Many organisations and institutions which date from a time of colonialism or which have links to colonialism in some form, are now reflecting on their histories and taking active steps towards decolonisation and understanding what this means for future actions.
Albert Schweitzer was born in 1875, at a time when the view of white people as a superior race was all too common. Much has been written about Albert Schweitzer the man, the philosopher and of course, the doctor who went to Africa in 1913. He went with the hope of doing something practical to help communities survive the myriad of illnesses that plagued the African continent at that time.

 
In recent years there have been many who have reflected on Schweitzer’s legacy and have, in part, found in it, a view of history that does not sit well with our modern perception of the world. Although he tried in his work to right the wrongs of colonialism, at times, he adhered to paternalistic racism towards Africans which must be criticised.

As a charity that has been personally connected with Albert Schweitzer and his ethics of ‘Reverence for Life’, we have tasked ourselves to try and understand how we can continue the positive work we believe ‘Reverence for Life’ seeks to achieve whilst acknowledging and learning from the mistakes of the past.

During this process, there have been some of Schweitzer’s writings that have been particularly challenging to address. Though there are cases where Schweitzer’s own writings appeared to have been taken out of context and in one case, seem to have been re-written to support a very different ideology altogether, there are, undoubtedly, texts in which Schweitzer refers to Africans as a brother but a younger brother or at other times as lazy. As a charity, functioning in 2022, we do not condone this language or view and recognise that the words he wrote are inappropriate and unjustified. 

 
In our discussions, Reverence for Life UK has concluded that Schweitzer was, as we all are, a product of the time and the environment that he lived in. His thoughts and how he expressed them, the use of vocabulary in his writings and the way he recalled his experiences in Africa, detailed the reality of life there as a man who grew up in the 1800s. However, though this fact may explain his language it does not excuse it.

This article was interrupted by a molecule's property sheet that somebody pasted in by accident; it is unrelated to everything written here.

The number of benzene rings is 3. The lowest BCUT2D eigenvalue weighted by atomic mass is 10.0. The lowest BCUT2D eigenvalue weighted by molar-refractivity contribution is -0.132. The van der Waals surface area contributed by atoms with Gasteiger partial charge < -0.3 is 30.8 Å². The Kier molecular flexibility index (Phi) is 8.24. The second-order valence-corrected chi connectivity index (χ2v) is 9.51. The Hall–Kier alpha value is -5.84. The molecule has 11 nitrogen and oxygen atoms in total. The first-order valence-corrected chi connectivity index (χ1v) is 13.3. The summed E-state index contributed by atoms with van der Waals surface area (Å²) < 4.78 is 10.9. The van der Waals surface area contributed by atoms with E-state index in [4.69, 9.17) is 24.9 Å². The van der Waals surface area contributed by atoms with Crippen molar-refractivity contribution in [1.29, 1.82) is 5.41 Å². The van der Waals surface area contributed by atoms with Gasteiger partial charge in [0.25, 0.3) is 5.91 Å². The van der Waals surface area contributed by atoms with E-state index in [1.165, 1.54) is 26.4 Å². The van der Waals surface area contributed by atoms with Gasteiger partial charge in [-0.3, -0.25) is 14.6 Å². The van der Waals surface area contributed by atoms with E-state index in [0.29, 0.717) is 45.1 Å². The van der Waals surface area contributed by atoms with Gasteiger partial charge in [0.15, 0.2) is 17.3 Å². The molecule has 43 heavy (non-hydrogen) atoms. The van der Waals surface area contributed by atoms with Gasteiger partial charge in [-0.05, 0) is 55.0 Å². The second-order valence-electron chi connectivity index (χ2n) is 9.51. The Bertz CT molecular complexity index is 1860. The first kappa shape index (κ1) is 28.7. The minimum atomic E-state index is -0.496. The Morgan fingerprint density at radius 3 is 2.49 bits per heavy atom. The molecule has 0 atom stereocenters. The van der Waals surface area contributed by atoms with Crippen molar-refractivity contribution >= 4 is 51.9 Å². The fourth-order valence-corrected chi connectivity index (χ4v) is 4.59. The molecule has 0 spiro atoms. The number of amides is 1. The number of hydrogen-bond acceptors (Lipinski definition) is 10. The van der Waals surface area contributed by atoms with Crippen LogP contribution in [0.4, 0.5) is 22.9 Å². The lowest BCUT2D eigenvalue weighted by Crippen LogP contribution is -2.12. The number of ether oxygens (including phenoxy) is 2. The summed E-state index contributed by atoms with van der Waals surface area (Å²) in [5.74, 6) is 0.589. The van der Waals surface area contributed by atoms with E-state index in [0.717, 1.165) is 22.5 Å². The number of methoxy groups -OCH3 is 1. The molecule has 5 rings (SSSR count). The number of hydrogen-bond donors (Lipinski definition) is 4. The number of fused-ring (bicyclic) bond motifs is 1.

The Black Lives Matter movement has shone a light on the need for society to become more inclusive and move towards a positive era of ‘One Humanity'. Reverence for Life UK acknowledges the total un-acceptability of racism in all its forms.

 
Albert Schweitzer’s life encourages us to challenge our own biases and internalised racism to try and combat inequalities. The old colonial system that he grew up in and then lived and worked in has no place in our society. The desire to help all of humankind and the planet we live on lies at the heart of what Reverence for Life UK stands for and is at the heart of our commitment to the work we do and how we do it.

 
We have concluded that the kernel of what drove Schweitzer to dedicate the majority of his life to achieve is still what is most important about the man he was and the work that he did. He gave his unerring service to the sick in one of the poorest parts of Africa and publicised the conditions there to the whole world, pleading the case of humanitarianism in all its forms. He wanted to make lives better through medicine and in doing so discovered a truth and a philosophy in Ehrfurcht vor dem Leben (Reverence for Life), which is as relevant today.

 
We are committed to continuing to support all humankind in our work. We understand that to change society, we must take decisive moves to decolonise our actions and fight racism and inequality. For examples of how we reflect this position in our work, please visit our project page.

Reverence for Life UK (incorporating Dr. Schweitzer’s Hospital Fund) is a registered charity in the UK. Charity No. 1102057
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